THE BEAUTIFUL QUEEN OF THE SNAKES
I cant wait to visit Amazon rain forest, because all my dreams about nature miracles are there. That ancient treasure of flora and fauna is one of a kind and I am sure my wild heart will be in peace, once when I reach that hidden universe of rich biodiversity and let my soul touch the untouchable horizon of our precious ecosystem.
Back in 1997, I was amazed by horror movie “Anaconda” and I promised myself that I will work more actively, once when I am grown up, against negative reputation of those wonderful serpents. As we get used o Hollywood scenery and settings of science, everything what could be used for selling movies will be abused and manipulated for better profits, at the end of the day. Nobody cares about truth and fact but about controversial, scandalous and deadly things. If you don’t have them, you need to produce them. Thats how American movie industry has created the illogical stories about sharks, spiders or snakes, turning them into enemies, with no real reason. The people don’t research themselves but accept the narration that is sold to them so they start believing that such animals have only one purpose on this Earth, to kill a human being. What if I tell you that anacondas aren’t even interested in people and don’t even think of us ?
The giant anaconda is, with no doubt, the largest known snake in the world, considering its weight and length. This proud snake queen could be even 9 meters(30 feet) long and obtain 227 kilograms(550 founds). This swimming reptile is also known to be considered as the part of boa family or common water boa. Its original name Eunectes murinus actually mean the good swimmer, in Greek language. This snake is more than only a good swimmer, this is rather kind of water dancer and professional diver. According to Bill Heyborne, a herpetologists and professor of biology at Utah University, there are more types of anaconda, in spite of fact that people only recognise and talk about the one, giant, green anaconda. This one is the largest but not the only one. There are also yellow or Paraguayan anaconda, the dark-spotted anaconda and the Beni or Bolivian anaconda. For experts, they are all different but for amateurs , they are all scary.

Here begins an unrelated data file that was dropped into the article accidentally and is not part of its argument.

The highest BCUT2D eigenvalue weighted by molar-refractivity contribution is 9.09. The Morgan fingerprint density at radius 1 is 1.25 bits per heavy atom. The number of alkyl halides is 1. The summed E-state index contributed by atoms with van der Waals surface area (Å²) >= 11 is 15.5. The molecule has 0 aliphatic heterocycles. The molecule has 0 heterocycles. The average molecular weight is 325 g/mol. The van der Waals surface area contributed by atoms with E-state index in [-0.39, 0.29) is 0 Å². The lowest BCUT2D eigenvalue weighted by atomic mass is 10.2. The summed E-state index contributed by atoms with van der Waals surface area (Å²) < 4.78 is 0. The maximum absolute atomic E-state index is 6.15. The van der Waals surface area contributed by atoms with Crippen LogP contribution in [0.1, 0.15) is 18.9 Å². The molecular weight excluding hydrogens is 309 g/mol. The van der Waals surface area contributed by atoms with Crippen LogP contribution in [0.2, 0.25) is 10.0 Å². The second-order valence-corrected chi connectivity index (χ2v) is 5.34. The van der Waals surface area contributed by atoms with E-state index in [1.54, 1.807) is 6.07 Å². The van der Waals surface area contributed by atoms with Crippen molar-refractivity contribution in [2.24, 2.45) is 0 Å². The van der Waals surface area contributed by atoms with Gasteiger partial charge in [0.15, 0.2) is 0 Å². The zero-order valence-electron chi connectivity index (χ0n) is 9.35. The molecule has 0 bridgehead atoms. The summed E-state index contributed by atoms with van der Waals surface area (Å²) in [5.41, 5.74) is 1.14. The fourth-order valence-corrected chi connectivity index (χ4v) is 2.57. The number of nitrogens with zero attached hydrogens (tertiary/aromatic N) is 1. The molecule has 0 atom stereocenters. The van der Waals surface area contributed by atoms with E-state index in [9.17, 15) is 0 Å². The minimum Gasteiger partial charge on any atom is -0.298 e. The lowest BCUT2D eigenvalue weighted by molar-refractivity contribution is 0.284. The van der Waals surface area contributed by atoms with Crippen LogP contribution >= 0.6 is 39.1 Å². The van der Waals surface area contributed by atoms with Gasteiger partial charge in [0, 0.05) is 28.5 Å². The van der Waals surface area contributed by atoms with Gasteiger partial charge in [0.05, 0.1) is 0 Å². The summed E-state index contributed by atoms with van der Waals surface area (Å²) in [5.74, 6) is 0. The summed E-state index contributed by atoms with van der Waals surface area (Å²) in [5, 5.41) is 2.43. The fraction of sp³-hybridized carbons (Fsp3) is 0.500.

Our green anaconda is not any venomous snake which means that doesn’t kill with its toxins through the bite but with wrapping around the body of the prey and squeezing it till the last breath. You can imagine that our alluring green anaconda is able to open its jaws enough wide to swallow fish, caiman or even small deer or jaguar.
They live usually in tropical rivers and swamps that are located in rainforests region. Since they need heat and humidity, they are also often active in underwater ecosystem, when they are not somewhere hanging and relaxing. Even if they are in so called mediation phase, they are lurking and observing the habitat, ready to act, if needed.
What we do know so far about their character ? They are not just killers from dark jungles but rather very intelligent animals that learn fast about the environment they live in and they can easily adapt on the constant changes and challenges, as well. They are mostly passive during the day and in the early evening hours and night, they are getting into their hunting mood. As solitary snakes, they pick up their own territories, where they prey and live. Such a powerful constrictors like anacondas, they are also very smart and patient to wait for a food to come in the marked area so they can attack. For this purpose, they are almost invisible or camouflaged but ready to jump when the time is right. The majority of their food is caught in water, so not only the constricting but also drowning is a cause of victim´s death. The female anacondas sometimes use to eat male anacondas, based on some scientific studies. The anacondas belong to apex predators, which means they are at the top of their food chain. After their big meal, they can be satisfied for weeks, digesting that what has been eaten.